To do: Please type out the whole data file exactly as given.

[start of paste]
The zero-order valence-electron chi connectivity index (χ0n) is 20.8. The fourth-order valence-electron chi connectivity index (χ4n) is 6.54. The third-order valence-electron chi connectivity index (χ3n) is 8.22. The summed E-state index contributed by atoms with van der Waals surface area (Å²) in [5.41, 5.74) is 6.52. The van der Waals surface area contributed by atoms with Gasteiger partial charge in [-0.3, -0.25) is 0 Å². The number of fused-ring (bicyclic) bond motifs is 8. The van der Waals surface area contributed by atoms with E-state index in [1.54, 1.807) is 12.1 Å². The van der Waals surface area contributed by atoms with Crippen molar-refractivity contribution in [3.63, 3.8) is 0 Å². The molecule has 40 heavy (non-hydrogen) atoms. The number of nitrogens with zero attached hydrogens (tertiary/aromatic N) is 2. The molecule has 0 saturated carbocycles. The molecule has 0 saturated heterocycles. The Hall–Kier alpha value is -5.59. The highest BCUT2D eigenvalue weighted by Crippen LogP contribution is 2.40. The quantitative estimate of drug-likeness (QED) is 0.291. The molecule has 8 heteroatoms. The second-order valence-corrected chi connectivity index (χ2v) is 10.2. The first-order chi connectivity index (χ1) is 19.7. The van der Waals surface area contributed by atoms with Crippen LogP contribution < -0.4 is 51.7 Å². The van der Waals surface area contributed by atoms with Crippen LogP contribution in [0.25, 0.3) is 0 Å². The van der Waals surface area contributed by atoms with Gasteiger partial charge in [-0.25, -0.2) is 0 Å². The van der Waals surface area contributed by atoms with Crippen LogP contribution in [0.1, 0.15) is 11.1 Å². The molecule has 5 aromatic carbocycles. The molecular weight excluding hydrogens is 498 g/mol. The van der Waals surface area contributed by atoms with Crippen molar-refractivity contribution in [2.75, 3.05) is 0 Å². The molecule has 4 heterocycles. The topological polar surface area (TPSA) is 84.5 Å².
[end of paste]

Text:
The zero-order valence-electron chi connectivity index (χ0n) is 20.8. The fourth-order valence-electron chi connectivity index (χ4n) is 6.54. The third-order valence-electron chi connectivity index (χ3n) is 8.22. The summed E-state index contributed by atoms with van der Waals surface area (Å²) in [5.41, 5.74) is 6.52. The van der Waals surface area contributed by atoms with Gasteiger partial charge in [-0.3, -0.25) is 0 Å². The number of fused-ring (bicyclic) bond motifs is 8. The van der Waals surface area contributed by atoms with E-state index in [1.54, 1.807) is 12.1 Å². The van der Waals surface area contributed by atoms with Crippen molar-refractivity contribution in [3.63, 3.8) is 0 Å². The molecule has 40 heavy (non-hydrogen) atoms. The number of nitrogens with zero attached hydrogens (tertiary/aromatic N) is 2. The molecule has 0 saturated carbocycles. The molecule has 0 saturated heterocycles. The Hall–Kier alpha value is -5.59. The highest BCUT2D eigenvalue weighted by Crippen LogP contribution is 2.40. The quantitative estimate of drug-likeness (QED) is 0.291. The molecule has 8 heteroatoms. The second-order valence-corrected chi connectivity index (χ2v) is 10.2. The first-order chi connectivity index (χ1) is 19.7. The van der Waals surface area contributed by atoms with Crippen LogP contribution < -0.4 is 51.7 Å². The van der Waals surface area contributed by atoms with Crippen LogP contribution in [0.25, 0.3) is 0 Å². The van der Waals surface area contributed by atoms with Gasteiger partial charge in [-0.25, -0.2) is 0 Å². The van der Waals surface area contributed by atoms with Crippen LogP contribution in [0.1, 0.15) is 11.1 Å². The molecule has 5 aromatic carbocycles. The molecular weight excluding hydrogens is 498 g/mol. The van der Waals surface area contributed by atoms with Crippen molar-refractivity contribution in [2.75, 3.05) is 0 Å². The molecule has 4 heterocycles. The topological polar surface area (TPSA) is 84.5 Å².